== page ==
In discussions of race relations, gender issues, and the like, one often hears it said that "you can't know what it's like" or "you can't possibly understand" some other person's experiences. I think this idea insults both parties. It presumes that one person can't articulate his experiences in a way that's easy for others to understand, and it presumes that the other person lacks empathy and basic listening comprehension skills. I wouldn't argue that one person can know intuitively what it's like to walk in someone else's shoes, but there's no reason they can't be taught.
It seems to me that the purpose of these statements is to shut down communication and to elevate the status of the person claiming to have "unknowable" experience above that of the person who's allegedly too dim to understand.
In discussions of privilege, I think it would be helpful to distinguish among three different types of privilege.
1. Freedom from externally-imposed oppression
2. Freedom from natural obstacles
3. Freedom from self-repression
Let's say, for example, that a privilege you have that I don't is that you're the kind of a person who can go to a gym to lift weights and I'm not. What does that really mean? Well, we have to ask why I can't. If the gym has a policy of only approving memberships for serious bodybuilders like you and not for fat guys like me, then that's an example of externally-imposed oppression. If I'm paralyzed from the nose down, or if I'm stranded on an island where there is no gym, then I'm physically incapable of going to a gym to lift weights. That would be an example of a natural obstacle. If it turns out there is a gym nearby that I can get to and afford, and they'd be happy to have me, but I don't go because I feel self-conscious about working out in front of other people because I imagine they're judging me, then that's an example of self-repression.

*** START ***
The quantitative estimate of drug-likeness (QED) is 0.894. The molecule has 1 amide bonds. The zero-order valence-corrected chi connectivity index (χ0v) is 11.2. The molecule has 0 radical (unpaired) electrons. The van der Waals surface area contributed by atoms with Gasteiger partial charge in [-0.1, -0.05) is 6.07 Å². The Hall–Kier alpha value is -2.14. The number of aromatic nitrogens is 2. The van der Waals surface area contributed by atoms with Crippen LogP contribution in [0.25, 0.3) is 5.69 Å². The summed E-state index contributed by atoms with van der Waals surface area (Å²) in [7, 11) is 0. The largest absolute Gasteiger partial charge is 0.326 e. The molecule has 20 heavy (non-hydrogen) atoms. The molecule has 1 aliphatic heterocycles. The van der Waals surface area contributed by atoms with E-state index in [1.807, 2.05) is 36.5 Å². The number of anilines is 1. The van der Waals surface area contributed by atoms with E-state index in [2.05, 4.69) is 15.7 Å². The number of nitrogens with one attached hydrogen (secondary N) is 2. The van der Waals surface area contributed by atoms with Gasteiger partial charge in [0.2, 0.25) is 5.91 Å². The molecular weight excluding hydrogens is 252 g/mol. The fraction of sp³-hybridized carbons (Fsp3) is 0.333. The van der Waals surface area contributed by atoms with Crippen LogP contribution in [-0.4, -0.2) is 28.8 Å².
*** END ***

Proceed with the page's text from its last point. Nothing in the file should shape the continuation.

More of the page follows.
Dividing obstacles into these three categories would help us to better identify whom, if anyone, is to blame for a particular problem and what, if anything, can be done about it. Despite all reassurances to the contrary, the label of privilege has been weaponized. It's used to shame others into silence, or to invalidate their opinions. We need tools for determining whether that's ever actually justified, and for demonstrating when it's not.
People consider reading books to be a virtue, but watching TV and movies to be a vice. Even reading on the internet gets trashed while books are sanctified. Why is that? Why don't we refer to people who lay around on the couch reading books all day as lazy or addicted, rather than studious? If you're talking about great books and trashy TV programs, then of course, you're comparing the best to the worst, but it's about content, not medium. I don't see how reading trashy romance novels is superior to watching, say, a documentary or a TED talk. What is the particular virtue of taking in printed-on-paper words through your eyeballs instead of taking in spoken words through your ears? Personally, I find instructive videos to be of far greater educational value than written instructions. I like to see a thing demonstrated.